I sent out an email recently to a number of people who have been close to Benevolent in our early stages. I asked them to send me some quick thoughts about “what success and accomplishment will look like for the pilot phase of Benevolent.”
The responses named milestones ranging from changing lives and channeling support, to user satisfaction and return, to proving the model as a conduit for social change. In short, the varying views of success ran the gamut from the tactical to the inspirational.
For all of us working towards launching the Benevolent pilot, the responses are inspiring and motivating, and daunting. Here are some of them, grouped by common themes – impact, learning, and user experience:
One way to measure success is when one of those helped by a Benevolent Donor reaches back and helps someone else seeking assistance. - Bob Wordlaw, Executive Director, Chicago Jobs Council
Success is when people you don't personally know are using the site. Success is when you fill your first need, and someone's life gets better from it. - Andy Slocum, Lead Consultant, Thoughtworks
The Benevolent pilot would be a success if we could show that the model addresses key gaps in the safety net and creates opportunities for working poor families, with a higher degree of responsiveness than other public or private types of assistance. Success is demonstrating - through the lives of those helped during the pilot and feedback from donors - that we can harness, target, and promote philanthropy with greater efficiency and energy than other modes of charitable giving. - Scott Allard, Associate Professor, University of Chicago School of Social Service Administration and Benevolent Board Member
For a social change agent like Benevolent, I can't help but think the most important metric is the number of people we help to overcome a hurdle in their path to better quality of life. For me, this number is 10. If the pilot can raise enough attention and dollars to put 10 people past a bump in their lives, it is a great start…Someone might argue that 10 people is not enough, others might say that the attention we get is more important than a small number of people we help. I can see both of these angles. But to me personally, 10 lives means a lot. - Billy Belchev, Designer, Webitects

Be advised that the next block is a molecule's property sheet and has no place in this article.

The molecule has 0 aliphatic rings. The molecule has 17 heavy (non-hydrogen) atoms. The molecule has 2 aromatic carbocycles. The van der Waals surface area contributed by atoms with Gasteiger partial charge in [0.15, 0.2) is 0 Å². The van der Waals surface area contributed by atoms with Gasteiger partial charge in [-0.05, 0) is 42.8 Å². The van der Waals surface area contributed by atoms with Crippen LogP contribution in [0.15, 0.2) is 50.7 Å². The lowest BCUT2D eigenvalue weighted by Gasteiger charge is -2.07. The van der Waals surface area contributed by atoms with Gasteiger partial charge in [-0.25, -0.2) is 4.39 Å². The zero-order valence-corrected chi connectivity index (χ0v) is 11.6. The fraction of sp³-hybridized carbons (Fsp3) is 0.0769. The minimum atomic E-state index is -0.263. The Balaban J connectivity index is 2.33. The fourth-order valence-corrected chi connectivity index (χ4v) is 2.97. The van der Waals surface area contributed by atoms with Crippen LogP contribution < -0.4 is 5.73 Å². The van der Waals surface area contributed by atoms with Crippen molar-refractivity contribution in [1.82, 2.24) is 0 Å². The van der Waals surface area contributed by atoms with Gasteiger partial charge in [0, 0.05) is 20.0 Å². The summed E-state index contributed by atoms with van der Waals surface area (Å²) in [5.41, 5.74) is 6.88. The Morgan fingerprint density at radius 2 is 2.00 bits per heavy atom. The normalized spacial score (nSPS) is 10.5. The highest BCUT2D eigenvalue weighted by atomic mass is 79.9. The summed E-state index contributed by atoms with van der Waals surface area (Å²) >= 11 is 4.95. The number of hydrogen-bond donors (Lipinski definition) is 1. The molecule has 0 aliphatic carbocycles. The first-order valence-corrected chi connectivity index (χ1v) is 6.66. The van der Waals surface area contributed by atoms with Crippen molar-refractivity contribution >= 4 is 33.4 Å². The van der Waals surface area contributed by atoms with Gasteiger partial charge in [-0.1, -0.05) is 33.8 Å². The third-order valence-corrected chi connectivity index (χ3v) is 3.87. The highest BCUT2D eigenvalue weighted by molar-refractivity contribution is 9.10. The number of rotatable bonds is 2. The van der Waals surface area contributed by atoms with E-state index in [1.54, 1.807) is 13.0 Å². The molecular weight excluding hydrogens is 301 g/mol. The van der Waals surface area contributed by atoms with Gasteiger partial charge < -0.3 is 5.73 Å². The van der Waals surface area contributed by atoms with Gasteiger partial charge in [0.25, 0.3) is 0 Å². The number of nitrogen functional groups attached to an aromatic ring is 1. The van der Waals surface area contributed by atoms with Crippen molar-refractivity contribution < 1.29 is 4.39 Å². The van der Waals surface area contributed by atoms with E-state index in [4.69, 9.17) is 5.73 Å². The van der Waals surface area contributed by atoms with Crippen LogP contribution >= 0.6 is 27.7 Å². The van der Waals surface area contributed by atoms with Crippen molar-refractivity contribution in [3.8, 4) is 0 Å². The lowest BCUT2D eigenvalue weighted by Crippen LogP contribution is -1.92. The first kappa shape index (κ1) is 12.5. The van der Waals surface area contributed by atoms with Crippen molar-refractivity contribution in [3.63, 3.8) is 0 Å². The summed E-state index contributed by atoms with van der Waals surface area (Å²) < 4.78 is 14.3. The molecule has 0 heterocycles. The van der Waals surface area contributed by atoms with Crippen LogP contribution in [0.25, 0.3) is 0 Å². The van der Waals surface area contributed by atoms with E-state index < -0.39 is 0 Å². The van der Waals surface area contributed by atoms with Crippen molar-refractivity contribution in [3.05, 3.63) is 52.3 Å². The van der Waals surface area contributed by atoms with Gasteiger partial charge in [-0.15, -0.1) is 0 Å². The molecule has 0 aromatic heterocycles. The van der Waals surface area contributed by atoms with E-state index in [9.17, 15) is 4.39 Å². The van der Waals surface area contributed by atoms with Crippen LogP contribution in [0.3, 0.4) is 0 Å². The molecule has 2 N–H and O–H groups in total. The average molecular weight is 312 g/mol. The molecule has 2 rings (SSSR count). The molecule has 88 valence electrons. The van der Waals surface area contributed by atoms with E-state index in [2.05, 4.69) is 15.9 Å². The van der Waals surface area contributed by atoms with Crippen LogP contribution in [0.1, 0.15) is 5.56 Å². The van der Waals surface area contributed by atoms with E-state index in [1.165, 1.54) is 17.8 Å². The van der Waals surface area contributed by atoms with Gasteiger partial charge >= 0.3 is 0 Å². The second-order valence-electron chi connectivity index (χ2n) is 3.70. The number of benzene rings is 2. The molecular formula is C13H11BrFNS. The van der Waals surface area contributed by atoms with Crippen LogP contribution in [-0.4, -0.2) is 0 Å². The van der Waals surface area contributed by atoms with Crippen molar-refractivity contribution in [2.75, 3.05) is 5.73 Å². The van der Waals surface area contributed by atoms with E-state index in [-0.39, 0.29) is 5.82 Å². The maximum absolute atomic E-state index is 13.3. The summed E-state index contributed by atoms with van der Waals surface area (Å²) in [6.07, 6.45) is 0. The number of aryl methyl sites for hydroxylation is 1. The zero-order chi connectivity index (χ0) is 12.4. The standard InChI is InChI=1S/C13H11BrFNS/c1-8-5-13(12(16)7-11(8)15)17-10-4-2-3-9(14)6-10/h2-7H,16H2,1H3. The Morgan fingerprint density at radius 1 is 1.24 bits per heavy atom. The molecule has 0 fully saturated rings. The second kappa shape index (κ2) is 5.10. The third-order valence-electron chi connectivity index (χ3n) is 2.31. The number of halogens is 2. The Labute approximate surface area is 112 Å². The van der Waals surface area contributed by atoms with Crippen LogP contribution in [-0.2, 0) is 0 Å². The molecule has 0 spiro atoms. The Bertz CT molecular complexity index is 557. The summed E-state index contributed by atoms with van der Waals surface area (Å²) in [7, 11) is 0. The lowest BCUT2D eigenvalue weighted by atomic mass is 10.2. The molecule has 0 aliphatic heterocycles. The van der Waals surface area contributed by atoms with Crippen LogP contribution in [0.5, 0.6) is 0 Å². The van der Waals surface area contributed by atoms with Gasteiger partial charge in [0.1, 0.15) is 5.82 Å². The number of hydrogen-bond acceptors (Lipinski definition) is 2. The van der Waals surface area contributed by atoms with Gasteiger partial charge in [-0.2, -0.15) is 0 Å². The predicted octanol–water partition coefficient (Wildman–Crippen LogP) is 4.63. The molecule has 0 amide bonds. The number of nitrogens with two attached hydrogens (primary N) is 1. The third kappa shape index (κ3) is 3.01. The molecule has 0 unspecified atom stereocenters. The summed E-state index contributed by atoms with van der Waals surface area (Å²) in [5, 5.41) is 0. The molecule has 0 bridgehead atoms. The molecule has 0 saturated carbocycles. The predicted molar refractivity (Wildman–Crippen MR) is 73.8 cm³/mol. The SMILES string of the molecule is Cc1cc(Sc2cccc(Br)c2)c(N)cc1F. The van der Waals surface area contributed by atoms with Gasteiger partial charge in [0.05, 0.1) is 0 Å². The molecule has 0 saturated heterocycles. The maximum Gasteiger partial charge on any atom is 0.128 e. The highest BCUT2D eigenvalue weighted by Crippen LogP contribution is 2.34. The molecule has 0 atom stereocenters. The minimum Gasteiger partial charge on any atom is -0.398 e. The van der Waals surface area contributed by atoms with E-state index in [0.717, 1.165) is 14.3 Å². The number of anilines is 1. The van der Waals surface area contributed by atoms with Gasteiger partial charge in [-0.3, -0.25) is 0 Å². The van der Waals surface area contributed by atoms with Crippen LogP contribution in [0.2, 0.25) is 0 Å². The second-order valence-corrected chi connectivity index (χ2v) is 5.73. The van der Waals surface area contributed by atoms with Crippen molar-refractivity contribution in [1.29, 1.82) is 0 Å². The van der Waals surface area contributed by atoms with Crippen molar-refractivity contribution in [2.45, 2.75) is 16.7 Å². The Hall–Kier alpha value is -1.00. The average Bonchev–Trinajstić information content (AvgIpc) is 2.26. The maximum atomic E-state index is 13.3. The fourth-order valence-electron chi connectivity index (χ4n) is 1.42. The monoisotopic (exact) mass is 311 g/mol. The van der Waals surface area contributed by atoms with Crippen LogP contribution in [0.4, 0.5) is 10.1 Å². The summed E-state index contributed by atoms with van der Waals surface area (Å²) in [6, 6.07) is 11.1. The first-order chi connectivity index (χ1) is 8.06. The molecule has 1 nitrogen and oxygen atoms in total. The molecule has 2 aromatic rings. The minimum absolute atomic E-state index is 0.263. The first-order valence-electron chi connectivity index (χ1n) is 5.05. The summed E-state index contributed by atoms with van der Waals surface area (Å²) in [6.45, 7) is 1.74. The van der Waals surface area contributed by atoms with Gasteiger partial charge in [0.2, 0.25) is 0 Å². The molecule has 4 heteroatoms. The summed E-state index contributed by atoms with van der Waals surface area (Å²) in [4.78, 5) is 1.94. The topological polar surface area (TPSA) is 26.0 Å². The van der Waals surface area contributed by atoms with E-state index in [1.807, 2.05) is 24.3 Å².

I think success is making these initial connections between donors and clients and following the synergies as they happen. It is not a finite accomplishment but a process that will eventually lead to meaningful experiences that will motivate both sides to encourage all the people they know to get involved. - Elisabeth Lindsay-Ryan, Visiting Faculty, DePaul University School for New Learning
Success is learning - learning what your various constituents value, learning how they spread the word, learning what is the most effective way to reach them. Success is NOT dollars of revenue or number of users you can attract with advertising - those things come later. Now you need to LEARN and need to understand your audience and what is most effective with them. It is a series of small, well defined experiments that get you this learning quickly and inexpensively. - Troy Henikoff, CEO, Excelerate Labs
I think success is using the pilot to determine the key metrics of a respectful and rewarding match. The next step is using those metrics to develop a strong program. - Rebecca Lindsay-Ryan, Director of External Affairs, Big Shoulders Fund
Got to go with some numbers: 1) At least 80% of pilot NEEDS are funded to 75% or more. Need photos with some smiles as proof! 2)100% of partners and donees and 25% of donors/site users provide actionable feedback to improve Benevolent.net experience. - Rajnish Chawan, Pro Bono Consultant to Benevolent
Success for me would be ease of use for the end users – the investor/donors. Once they are driven to the site, the investors would be led through a process that makes sense and is easy to navigate so their enthusiasm and passion to invest is not hindered in any way. - Gary Vlk, Principal, One Smooth Stone
I think success could be defined as being prepared for whatever may happen and being able to quickly accommodate the surprises that do occur. Not having any major problems that cannot be solved within a few hours could be another measure of success. – Samantha Brdek, Benevolent Accounting & Finance Fellow
For me, I think that early wins will find our first donors discovering that it is within their own resources to make an important difference in real lives and that success will find us learning and shifting our approach as we go.
- megan kashner, Benevolent Founder & CEO